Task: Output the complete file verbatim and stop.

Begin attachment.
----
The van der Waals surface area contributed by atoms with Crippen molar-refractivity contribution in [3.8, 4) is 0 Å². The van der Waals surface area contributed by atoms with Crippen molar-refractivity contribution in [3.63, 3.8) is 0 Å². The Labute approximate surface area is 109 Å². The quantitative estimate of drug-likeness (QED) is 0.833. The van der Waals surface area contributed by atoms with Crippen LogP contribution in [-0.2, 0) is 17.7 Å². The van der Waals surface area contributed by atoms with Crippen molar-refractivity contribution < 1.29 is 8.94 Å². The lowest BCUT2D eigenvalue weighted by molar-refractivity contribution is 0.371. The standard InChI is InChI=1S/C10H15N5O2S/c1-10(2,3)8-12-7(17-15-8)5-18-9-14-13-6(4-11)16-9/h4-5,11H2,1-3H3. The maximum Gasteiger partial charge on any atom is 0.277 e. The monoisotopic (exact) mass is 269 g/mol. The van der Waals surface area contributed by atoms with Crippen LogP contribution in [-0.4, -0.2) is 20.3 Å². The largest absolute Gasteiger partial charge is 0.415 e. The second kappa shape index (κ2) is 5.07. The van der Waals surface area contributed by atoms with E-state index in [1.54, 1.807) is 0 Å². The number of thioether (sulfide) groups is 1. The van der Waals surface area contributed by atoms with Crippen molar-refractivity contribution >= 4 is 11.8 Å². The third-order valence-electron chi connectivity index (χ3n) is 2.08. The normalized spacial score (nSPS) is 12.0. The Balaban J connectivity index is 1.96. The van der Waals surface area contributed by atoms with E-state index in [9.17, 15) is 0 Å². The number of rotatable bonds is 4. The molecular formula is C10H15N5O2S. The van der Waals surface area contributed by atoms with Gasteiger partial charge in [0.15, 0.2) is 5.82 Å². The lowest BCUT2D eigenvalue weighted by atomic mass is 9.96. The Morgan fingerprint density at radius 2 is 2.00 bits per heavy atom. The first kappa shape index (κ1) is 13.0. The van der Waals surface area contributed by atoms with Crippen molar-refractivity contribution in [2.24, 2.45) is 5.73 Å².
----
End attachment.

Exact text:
The van der Waals surface area contributed by atoms with Crippen molar-refractivity contribution in [3.8, 4) is 0 Å². The van der Waals surface area contributed by atoms with Crippen molar-refractivity contribution in [3.63, 3.8) is 0 Å². The Labute approximate surface area is 109 Å². The quantitative estimate of drug-likeness (QED) is 0.833. The van der Waals surface area contributed by atoms with Crippen LogP contribution in [-0.2, 0) is 17.7 Å². The van der Waals surface area contributed by atoms with Crippen molar-refractivity contribution < 1.29 is 8.94 Å². The lowest BCUT2D eigenvalue weighted by molar-refractivity contribution is 0.371. The standard InChI is InChI=1S/C10H15N5O2S/c1-10(2,3)8-12-7(17-15-8)5-18-9-14-13-6(4-11)16-9/h4-5,11H2,1-3H3. The maximum Gasteiger partial charge on any atom is 0.277 e. The monoisotopic (exact) mass is 269 g/mol. The van der Waals surface area contributed by atoms with Crippen LogP contribution in [-0.4, -0.2) is 20.3 Å². The largest absolute Gasteiger partial charge is 0.415 e. The second kappa shape index (κ2) is 5.07. The van der Waals surface area contributed by atoms with E-state index in [1.54, 1.807) is 0 Å². The number of thioether (sulfide) groups is 1. The van der Waals surface area contributed by atoms with Crippen molar-refractivity contribution >= 4 is 11.8 Å². The third-order valence-electron chi connectivity index (χ3n) is 2.08. The normalized spacial score (nSPS) is 12.0. The Balaban J connectivity index is 1.96. The van der Waals surface area contributed by atoms with E-state index in [9.17, 15) is 0 Å². The number of rotatable bonds is 4. The molecular formula is C10H15N5O2S. The van der Waals surface area contributed by atoms with Gasteiger partial charge in [0.15, 0.2) is 5.82 Å². The lowest BCUT2D eigenvalue weighted by atomic mass is 9.96. The Morgan fingerprint density at radius 2 is 2.00 bits per heavy atom. The first kappa shape index (κ1) is 13.0. The van der Waals surface area contributed by atoms with Crippen molar-refractivity contribution in [2.24, 2.45) is 5.73 Å².